"Let your superiority be an acceptance of hardship." "Die at the right time." "Be hard." "What is happiness? The feeling that power increases, that resistance is being overcome." Nietzsche thus talked the principles of this philosophy; a something entirely apart from the principles of the Christian religion, but an absolutely philosophical, modern paganism; a worship of power, the assertions of one's individual and national self-"The Will to Power."

Treitschke taught it to the youth of Germany as applied to war,-not the necessity for defense but the justice and the righteousness of aggressive warfare. The Emperor and his court hailed these teachings with great acclaim. Chamberlain, an Englishman, printed a book to show that all good things were German; that the great Italian art-workers were German; that Christ himself was of German origin.

The teachings of Christ were repudiated by Germany, but His greatness in world leadership must be claimed for Germany. Had not all the poets given Him the German countenance and complexion, even light hair and blue eyes? The German Emperor bought presentation copies of this book by the thousand.

If you think the picture is over-drawn, get a copy of Chamberlain's

"Foundations of the Nineteenth-Century Civilization."

There are those who acclaim that all these teachings were never meant for war; that the Germans, outside of Prussia, being a phlegmatic, home-loving, non-military people, needed to have their patriotism stimulated with "war talk" and national ambitions.

Now there are those who see that it was all part of a cunning propaganda for a world-conquest; that Germany was cultivated industrially and financially to give base for military operations.

But most carefully have the business men of Germany been excluded from the war councils. I asked one of the best-informed men in the diplomatic cycles of Europe, whose business all his life has been to travel from country to country studying the languages, thought, and customs of all people, west of Asia and north of Africa: "Are the German bankers and business men to have no say in Berlin as to peace and war or the military policy of the empire?" His response was emphatic: "Not one word; they would no more be allowed expression of opinion in the inner councils of military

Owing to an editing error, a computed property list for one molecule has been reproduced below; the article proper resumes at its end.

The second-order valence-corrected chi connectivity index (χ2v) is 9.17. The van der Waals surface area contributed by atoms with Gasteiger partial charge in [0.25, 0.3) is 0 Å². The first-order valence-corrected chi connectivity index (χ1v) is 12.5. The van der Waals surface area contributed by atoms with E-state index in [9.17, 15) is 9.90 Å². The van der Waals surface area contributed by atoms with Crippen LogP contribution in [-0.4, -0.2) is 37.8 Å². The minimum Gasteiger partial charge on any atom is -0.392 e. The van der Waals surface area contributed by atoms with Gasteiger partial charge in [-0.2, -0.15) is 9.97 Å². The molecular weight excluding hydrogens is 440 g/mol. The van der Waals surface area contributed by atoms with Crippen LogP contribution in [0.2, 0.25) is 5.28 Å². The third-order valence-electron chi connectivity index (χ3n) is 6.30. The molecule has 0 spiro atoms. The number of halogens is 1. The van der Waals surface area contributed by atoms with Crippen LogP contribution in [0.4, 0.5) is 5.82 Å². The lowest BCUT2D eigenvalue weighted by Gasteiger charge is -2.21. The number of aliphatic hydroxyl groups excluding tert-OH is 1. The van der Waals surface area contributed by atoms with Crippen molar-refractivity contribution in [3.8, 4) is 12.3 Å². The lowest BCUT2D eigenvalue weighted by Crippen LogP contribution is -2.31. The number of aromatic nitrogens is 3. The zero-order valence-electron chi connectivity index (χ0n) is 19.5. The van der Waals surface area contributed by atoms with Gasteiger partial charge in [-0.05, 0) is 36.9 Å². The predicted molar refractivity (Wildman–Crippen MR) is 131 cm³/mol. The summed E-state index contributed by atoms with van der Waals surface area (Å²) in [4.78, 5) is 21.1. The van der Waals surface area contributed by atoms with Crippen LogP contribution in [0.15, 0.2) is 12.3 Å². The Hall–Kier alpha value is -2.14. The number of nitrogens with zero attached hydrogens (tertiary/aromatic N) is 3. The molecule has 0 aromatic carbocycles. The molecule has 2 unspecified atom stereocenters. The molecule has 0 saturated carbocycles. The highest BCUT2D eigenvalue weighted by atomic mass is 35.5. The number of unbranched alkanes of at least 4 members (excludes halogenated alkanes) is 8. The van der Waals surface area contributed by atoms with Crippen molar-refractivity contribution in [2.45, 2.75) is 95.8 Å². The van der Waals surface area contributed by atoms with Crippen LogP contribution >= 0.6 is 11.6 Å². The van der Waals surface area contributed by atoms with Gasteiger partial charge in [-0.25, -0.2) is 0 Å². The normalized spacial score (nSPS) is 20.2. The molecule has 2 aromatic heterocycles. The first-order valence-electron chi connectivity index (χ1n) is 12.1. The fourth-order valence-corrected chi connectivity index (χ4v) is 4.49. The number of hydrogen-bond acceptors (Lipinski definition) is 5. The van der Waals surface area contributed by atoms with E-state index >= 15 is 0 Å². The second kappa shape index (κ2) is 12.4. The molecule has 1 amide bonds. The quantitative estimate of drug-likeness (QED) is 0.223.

Germany than would a rank foreigner from the farthest part of the earth. Still in Germany is the business of trade apart from the business of government."

The world may now see that the business of Germany was war from the beginning under Kaiser Wilhelm II, and that Germany was to be made great on land and sea by the sword of war hacking the way for German commerce, German tariffs, and German commercialism. The old feudal idea of trade expanded and supported by a war lord has been the idea of Germany since the pilot, Bismarck, was dropped by the young Emperor from the ship of state. War for aggression, war for business, war for German expansion, has been the scheme. That these plans were interrupted and the war precipitated sooner than expected was most fortunate for American civilization and all civilization, west of Germany.

It was the Kaiser who changed the terms of Austria's ultimatum to Servia, making them impossible of fulfillment, and then cunningly slipped away on a water-trip with the fastest German cruiser behind him, that he might come rushing back and cry, "Peace, peace!" while he fenced off every peace proposal from effectively reaching Austria. Servia was willing to agree to every demand of Austria except that which involved a change in her constitutional government, with which she could not comply in the allotted time; but even this she was willing to discuss. The Kaiser gave Russia twelve hours to demobilize, and then declared war on her five days before Russia even withdrew her minister from Vienna.

While the Germans have gone to war to possess the land and dominate the business of their neighbors, they have not gone to war as savage tribes, seeking blood and human sacrifice as an end in itself.

I have not dealt with German atrocities in Belgium or France. War is atrocious, and you cannot move millions of men to the slaughter of their fellow men without revealing a certain percentage of crimes kindred to murder.

In due time, all the atrocities of this war may be shown up in photographs which have been taken. The Carnegie Peace Foundation is circulating photographs showing the atrocities in the Bulgarian wars. It might be much more timely for them to circulate photographs showing the horrors and atrocities of human sacrifice in this most audacious war.